A 32-year-old ski instructor needs full-time care and has been given just years to live in the ‘youngest case’ of dementia doctors have ever come across.
Becky Barletta pictured with her husband Luca, a fellow ski instructor, on their wedding day
Becky Barletta from Hundon in Suffolk was diagnosed with hereditary frontotemporal dementia one year ago, at the age of just 31.
Described as an ‘outdoorsy and outgoing blonde bombshell’ who lit up a room wherever she went, Becky’s distressed family say the condition has already altered her personality ‘beyond all recognition’.
Just 12 months after being diagnosed with frontotemporal dementia, Becky now lives in her parents’ home and needs 24 hour care.
Her 30-year-old sister Sophie said Becky’s diagnosis was the youngest case specialists had ever seen – and have given her just ten years to live.
She told the Cambridge News: ‘I was always so proud of her, so proud to say: “My sister is a ski instructor”.
‘I wasn’t jealous of her but she was like ‘the blonde bombshell’ compared to me.
‘She was such a good ski instructor and especially with children – all her clients loved her.
‘She wasn’t fake tan and nails she was authentically beautiful. She was outdoorsy and outgoing. Everybody loved Becks, she was beautiful. She still is.’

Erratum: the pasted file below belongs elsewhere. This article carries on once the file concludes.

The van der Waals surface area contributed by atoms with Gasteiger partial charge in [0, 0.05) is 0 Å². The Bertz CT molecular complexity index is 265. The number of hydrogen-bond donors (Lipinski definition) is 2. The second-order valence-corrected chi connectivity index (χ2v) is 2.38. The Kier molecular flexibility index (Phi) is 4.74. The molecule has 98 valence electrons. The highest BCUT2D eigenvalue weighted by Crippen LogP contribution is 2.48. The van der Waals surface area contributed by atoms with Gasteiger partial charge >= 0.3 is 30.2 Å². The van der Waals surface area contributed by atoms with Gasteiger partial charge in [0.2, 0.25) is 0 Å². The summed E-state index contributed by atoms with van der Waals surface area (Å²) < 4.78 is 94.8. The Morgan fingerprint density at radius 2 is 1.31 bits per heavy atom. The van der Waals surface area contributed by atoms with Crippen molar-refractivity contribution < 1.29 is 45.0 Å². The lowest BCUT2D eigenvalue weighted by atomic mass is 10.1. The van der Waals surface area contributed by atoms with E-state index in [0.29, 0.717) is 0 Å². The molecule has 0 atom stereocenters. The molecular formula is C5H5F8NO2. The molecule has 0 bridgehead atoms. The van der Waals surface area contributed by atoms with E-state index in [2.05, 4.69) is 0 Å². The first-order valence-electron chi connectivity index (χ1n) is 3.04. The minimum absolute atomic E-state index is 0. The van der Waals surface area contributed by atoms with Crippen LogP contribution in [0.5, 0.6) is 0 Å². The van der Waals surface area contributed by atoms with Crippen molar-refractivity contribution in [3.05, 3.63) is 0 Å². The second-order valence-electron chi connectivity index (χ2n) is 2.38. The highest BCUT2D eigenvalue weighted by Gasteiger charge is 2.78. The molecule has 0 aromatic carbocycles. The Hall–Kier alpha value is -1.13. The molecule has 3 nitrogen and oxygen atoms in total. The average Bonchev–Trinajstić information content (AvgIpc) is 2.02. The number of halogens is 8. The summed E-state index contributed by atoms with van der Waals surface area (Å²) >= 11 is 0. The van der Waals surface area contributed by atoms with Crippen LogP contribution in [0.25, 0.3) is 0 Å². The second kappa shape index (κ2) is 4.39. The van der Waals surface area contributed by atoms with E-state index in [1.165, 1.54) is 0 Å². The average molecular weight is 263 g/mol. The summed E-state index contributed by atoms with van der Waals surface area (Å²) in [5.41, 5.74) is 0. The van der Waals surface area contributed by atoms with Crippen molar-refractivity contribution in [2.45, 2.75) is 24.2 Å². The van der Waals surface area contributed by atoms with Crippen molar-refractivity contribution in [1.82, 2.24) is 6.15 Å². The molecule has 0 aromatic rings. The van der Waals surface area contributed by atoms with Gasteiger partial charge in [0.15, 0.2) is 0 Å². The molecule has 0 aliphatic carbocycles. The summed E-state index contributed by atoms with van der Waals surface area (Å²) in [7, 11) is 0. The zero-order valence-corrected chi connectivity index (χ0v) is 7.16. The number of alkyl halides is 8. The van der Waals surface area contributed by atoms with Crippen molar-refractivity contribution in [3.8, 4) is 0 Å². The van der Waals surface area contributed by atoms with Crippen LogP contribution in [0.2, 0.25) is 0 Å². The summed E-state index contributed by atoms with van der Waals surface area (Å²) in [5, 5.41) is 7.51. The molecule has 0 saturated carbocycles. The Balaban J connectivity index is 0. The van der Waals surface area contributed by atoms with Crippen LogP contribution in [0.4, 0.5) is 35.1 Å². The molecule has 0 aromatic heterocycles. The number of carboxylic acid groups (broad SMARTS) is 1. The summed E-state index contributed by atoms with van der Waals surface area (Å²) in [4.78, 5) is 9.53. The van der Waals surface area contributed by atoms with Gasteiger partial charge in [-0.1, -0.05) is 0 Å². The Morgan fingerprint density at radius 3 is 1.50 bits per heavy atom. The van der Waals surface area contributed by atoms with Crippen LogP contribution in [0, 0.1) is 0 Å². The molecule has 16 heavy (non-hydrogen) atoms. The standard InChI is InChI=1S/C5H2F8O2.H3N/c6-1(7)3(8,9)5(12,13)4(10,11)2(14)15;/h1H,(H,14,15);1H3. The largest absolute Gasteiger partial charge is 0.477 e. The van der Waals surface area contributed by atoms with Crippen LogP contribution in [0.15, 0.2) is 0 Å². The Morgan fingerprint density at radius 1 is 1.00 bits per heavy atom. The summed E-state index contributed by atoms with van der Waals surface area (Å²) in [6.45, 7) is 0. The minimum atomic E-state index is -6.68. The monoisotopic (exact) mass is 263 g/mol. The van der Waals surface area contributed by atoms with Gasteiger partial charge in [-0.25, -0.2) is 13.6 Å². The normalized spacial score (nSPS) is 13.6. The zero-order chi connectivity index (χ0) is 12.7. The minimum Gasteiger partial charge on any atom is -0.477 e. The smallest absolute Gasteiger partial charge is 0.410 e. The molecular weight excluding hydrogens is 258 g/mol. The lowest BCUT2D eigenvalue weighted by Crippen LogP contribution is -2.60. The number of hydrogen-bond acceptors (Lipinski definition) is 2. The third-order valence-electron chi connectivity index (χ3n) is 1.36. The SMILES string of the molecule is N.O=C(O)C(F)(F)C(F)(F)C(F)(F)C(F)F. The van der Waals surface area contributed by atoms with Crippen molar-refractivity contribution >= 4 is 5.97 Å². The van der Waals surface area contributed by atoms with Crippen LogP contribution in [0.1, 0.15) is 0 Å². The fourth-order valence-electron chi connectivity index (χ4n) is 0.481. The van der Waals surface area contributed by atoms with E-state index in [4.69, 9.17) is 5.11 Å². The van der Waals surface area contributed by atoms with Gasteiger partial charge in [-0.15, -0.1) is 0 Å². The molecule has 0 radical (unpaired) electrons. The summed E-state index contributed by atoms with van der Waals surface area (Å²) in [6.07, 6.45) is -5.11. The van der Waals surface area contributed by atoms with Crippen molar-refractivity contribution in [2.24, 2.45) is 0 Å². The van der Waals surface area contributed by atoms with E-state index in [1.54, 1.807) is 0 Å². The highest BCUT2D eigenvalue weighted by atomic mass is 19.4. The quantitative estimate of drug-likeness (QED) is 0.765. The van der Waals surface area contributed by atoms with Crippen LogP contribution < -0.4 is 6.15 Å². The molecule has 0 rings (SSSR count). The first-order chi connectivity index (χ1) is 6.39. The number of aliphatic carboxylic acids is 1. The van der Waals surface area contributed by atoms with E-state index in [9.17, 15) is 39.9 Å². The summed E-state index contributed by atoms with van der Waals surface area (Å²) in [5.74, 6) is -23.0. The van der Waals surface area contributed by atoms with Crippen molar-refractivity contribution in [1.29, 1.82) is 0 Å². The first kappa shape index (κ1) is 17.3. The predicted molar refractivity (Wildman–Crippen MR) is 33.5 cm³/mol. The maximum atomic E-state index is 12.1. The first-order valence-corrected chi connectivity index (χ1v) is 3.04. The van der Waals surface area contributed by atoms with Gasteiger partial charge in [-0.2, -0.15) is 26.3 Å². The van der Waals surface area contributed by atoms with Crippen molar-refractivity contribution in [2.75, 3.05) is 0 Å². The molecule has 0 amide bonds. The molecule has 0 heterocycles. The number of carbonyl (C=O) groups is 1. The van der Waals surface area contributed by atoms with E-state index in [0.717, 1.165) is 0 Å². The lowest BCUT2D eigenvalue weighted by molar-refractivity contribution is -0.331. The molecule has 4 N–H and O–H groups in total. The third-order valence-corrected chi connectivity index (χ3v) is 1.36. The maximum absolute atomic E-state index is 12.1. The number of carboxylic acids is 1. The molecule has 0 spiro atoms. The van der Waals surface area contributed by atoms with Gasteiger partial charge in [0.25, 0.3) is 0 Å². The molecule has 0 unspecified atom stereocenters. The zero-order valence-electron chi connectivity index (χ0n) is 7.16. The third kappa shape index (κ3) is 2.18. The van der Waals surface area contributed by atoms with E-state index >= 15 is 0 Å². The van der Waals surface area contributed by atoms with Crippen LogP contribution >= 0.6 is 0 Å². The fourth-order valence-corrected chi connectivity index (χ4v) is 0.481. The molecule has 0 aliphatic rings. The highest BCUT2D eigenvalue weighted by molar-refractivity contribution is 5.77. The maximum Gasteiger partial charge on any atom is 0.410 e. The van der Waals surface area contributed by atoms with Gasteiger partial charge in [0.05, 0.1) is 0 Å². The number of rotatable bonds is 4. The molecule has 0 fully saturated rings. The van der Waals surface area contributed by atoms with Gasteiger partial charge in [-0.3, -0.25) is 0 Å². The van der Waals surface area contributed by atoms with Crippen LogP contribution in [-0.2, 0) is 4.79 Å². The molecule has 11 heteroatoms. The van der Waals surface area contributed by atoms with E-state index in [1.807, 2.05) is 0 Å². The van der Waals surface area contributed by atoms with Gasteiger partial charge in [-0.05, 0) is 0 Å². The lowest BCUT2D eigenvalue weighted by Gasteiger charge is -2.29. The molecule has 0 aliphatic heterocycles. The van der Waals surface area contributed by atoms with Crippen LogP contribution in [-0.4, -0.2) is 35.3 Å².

Sophie lives with her husband and two children next door to her parents’ home, where Becky is cared for.
She added: ‘They say the younger the patient the more rapid it can be and it has been very rapid.
‘There is not much of our old Becky left. She repeats the same stories to us and says inappropriate things. I find it so sad to watch.’
Becky was diagnosed last August by the same doctor who diagnosed her uncle James with the condition. James died in his 50s as a result of the disease.
Her mother’s cousin Philipa also died from the disease in her 40s.
Becky’s symptoms were seeming in the months leading up to her wedding, when her colleagues noticed ‘inappropriate behavior’, but she refused to go for a medical assessment.
Her family prayed her symptoms were simply due to the stress of her big day and Sophie begged Becky to get tested.
But in spite of tests, there is no faulty gene yet discovered which the family carry that explains why some of them develop the condition.
Writing on a JustGiving page to raise funds towards research, Sophie added: ‘There is currently no cure or treatment for any dementia or even treatment to stop or slow its progression.
‘We need to change this as soon as possible and can only do this through research and raising money to support this research.
‘Whilst unfortunately this will not help Becky, we know she would want us to try and halt this vile disease in it’s tracks for the benefit of the future generations in our family and other families who have been affected by dementia.’